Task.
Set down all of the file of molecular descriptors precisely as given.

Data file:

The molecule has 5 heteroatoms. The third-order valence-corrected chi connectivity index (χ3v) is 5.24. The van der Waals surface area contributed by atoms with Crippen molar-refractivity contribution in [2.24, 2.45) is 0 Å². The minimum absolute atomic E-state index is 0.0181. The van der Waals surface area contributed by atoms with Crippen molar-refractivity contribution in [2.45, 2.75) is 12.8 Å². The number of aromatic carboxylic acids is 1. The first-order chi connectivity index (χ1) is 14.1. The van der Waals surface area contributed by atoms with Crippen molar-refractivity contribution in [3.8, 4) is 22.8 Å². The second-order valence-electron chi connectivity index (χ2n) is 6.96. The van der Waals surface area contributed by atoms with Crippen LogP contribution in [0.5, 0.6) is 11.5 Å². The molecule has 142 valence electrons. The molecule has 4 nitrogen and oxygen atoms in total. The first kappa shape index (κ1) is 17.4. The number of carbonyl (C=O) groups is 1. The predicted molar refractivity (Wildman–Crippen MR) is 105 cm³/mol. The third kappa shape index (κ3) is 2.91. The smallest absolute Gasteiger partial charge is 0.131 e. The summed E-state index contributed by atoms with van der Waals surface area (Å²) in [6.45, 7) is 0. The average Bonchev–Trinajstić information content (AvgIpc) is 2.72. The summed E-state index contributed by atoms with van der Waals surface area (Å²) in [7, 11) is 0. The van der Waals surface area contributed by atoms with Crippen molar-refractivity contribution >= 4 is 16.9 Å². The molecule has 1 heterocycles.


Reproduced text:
The molecule has 5 heteroatoms. The third-order valence-corrected chi connectivity index (χ3v) is 5.24. The van der Waals surface area contributed by atoms with Crippen molar-refractivity contribution in [2.24, 2.45) is 0 Å². The minimum absolute atomic E-state index is 0.0181. The van der Waals surface area contributed by atoms with Crippen molar-refractivity contribution in [2.45, 2.75) is 12.8 Å². The number of aromatic carboxylic acids is 1. The first-order chi connectivity index (χ1) is 14.1. The van der Waals surface area contributed by atoms with Crippen molar-refractivity contribution in [3.8, 4) is 22.8 Å². The second-order valence-electron chi connectivity index (χ2n) is 6.96. The van der Waals surface area contributed by atoms with Crippen LogP contribution in [0.5, 0.6) is 11.5 Å². The molecule has 142 valence electrons. The molecule has 4 nitrogen and oxygen atoms in total. The first kappa shape index (κ1) is 17.4. The number of carbonyl (C=O) groups is 1. The predicted molar refractivity (Wildman–Crippen MR) is 105 cm³/mol. The third kappa shape index (κ3) is 2.91. The smallest absolute Gasteiger partial charge is 0.131 e. The summed E-state index contributed by atoms with van der Waals surface area (Å²) in [6.45, 7) is 0. The average Bonchev–Trinajstić information content (AvgIpc) is 2.72. The summed E-state index contributed by atoms with van der Waals surface area (Å²) in [7, 11) is 0. The van der Waals surface area contributed by atoms with Crippen molar-refractivity contribution >= 4 is 16.9 Å². The molecule has 1 heterocycles.